Now, when a Merrill customer wants a stock in which the firm no longer makes a market, Merrill will outsource the trade to a wholesaler like Knight Securities, the OTC arm of Knight/Trimark. "Five years ago firms used to make $50 gross per ticket; today it's $8.60 gross per ticket," says Walter Raquet, chief operating officer of Knight/Trimark. "For the bulge-bracket firms, it's easier to have someone else do it that has a lower cost of trading."

The on-line trading firms and their legions of day traders have provided a flood of volume that has benefited all dealers. But many veterans worry that today's boomtown environment simply can't last. Kenneth Pasternak, Knight/Trimark's CEO, was shocked recently to meet a dentist who had converted one of his examination rooms into a trading room, so that he could punch in orders between drillings. Says Pasternak: "In the 20 years I've been in the business, I've known at least 20 traders who've tried to make it on their own. I don't know of one who has yet. If the pros have this kind of trouble, what chance do the dentists have?"

And some pros are indeed having trouble. Primary among them are many institutional investors who focus on over-the-counter stocks. To their chagrin, the so-called SOES bandits are still active, pummeling stock prices seemingly at random. "These days you can go to lunch, come back, find your stock SOESed and be losing money," complains Kennedy Capital's Sinise.

"The whole market has turned into a SOES shop," says Harold Bradley, vice president and senior portfolio manager for Kansas City, Missouri-based American Century Investment Management. "There's intense buying pressure placed in almost any situation."

In fact, some institutional traders now worry that retail traders are actually gaining an edge over them in the market. "Individual traders now have a lot of the same tools we institutions do: real-time quotes, push-button execution, the charts," says Peter Jenkins, managing director for global equity trading at mutual fund family Scudder Kemper Investments, which manages some $400 billion in assets. "But they can deal in small amounts. They have an advantage."

The big advantage: The new order-handling rules allow small orders to jump ahead of larger orders, picking off quotes in fast-moving markets and putting the big institutional orders of pension and mutual funds at a disadvantage. "The commission is in danger of putting too much focus on technology alone and not looking beyond the technology to look at what is being done with it," argues Douglas Atkin, 36, chief executive officer of Instinet. "The focus of the new rules has been on the individual investor as retail investor, but the individual is also served by mutual funds and pension managers. When dealing with market structure, we have to make sure the changes don't bring unintended consequences."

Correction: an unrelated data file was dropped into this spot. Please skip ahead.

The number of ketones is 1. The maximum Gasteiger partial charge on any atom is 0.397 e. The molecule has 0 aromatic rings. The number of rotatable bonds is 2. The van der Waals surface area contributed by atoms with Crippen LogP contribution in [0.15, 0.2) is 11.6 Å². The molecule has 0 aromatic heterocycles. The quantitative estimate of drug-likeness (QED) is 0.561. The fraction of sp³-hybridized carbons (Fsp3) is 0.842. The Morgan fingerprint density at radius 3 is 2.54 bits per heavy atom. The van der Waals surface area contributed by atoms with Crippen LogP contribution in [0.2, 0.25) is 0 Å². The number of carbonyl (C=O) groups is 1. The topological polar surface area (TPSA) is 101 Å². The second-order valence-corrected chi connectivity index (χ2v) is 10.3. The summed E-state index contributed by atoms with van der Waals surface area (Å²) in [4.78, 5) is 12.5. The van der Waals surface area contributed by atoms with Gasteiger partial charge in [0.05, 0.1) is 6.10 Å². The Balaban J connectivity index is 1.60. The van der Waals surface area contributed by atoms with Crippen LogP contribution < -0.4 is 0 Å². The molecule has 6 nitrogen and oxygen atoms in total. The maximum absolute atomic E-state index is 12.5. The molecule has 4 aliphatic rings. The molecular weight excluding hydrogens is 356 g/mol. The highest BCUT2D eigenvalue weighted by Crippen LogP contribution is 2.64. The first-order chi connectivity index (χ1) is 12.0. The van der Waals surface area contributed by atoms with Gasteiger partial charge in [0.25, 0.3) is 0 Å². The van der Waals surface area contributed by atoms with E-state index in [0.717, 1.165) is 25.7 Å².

To be sure, retail investors, the SEC's prime constituency, have reaped tremendous benefits amid the confusion. The Nasdaq market today is fairer than it's ever been. Some big institutional investors have cut their trading bills dramatically too. Vanguard Group, which manages $125 billion of equity funds in-house, has saved between 10 and 20 basis points- or $100,000 to $200,000 per $100 million of trades as a result of the changes in Nasdaq spreads, estimates George (Gus) Sauter, managing director responsible for Vanguard's internally managed equity funds. Those savings exceed the gains from stock lending, a popular technique used to boost index returns, he adds. Another big investor, American Century's Bradley, who pays $80 million in commissions annually, says he may be doing 50 percent of his business electronically within three years.

While ECNs and market makers compete fiercely for business, the ultimate effect of these new trading systems on the overall market remains unclear. Already overloaded Nasdaq systems are straining to handle the growing volume of orders and electronic messages, and some observers worry that the whole system will just stall one day in a costly "brownout." Cheap execution is great, but the hidden costs to small investors from trading in and out of the market could easily exceed the price they paid for excessive spreads on the old Nasdaq. Nonetheless, academics and regulators who survey the market continue to insist that the benefits of cheaper trading far outweigh any supposed decline in liquidity.

In the meantime, market participants are struggling to find some way to contain- or at least make some sense of-market anomalies. The stakes, and tempers, are high. In recent months about a dozen representatives from a number of different Nasdaq constituencies have gathered four times at the request of Bernie Madoff, head of the Securities Industry Association's trading committee, to hash out ways to reduce the wild volatility in Nasdaq stocks. Among the participants: Jeff Citron, chairman of Datek; Richard Shenkman, vice president of Instinet; Emanuel (Buzzy) Geduld from Herzog Heine; and Tom Wright of Merrill Lynch. The result? Nothing. The ad hoc group broke up after failing to agree on a proposal for trading halts. Reports one attendee: "They were screaming at each other."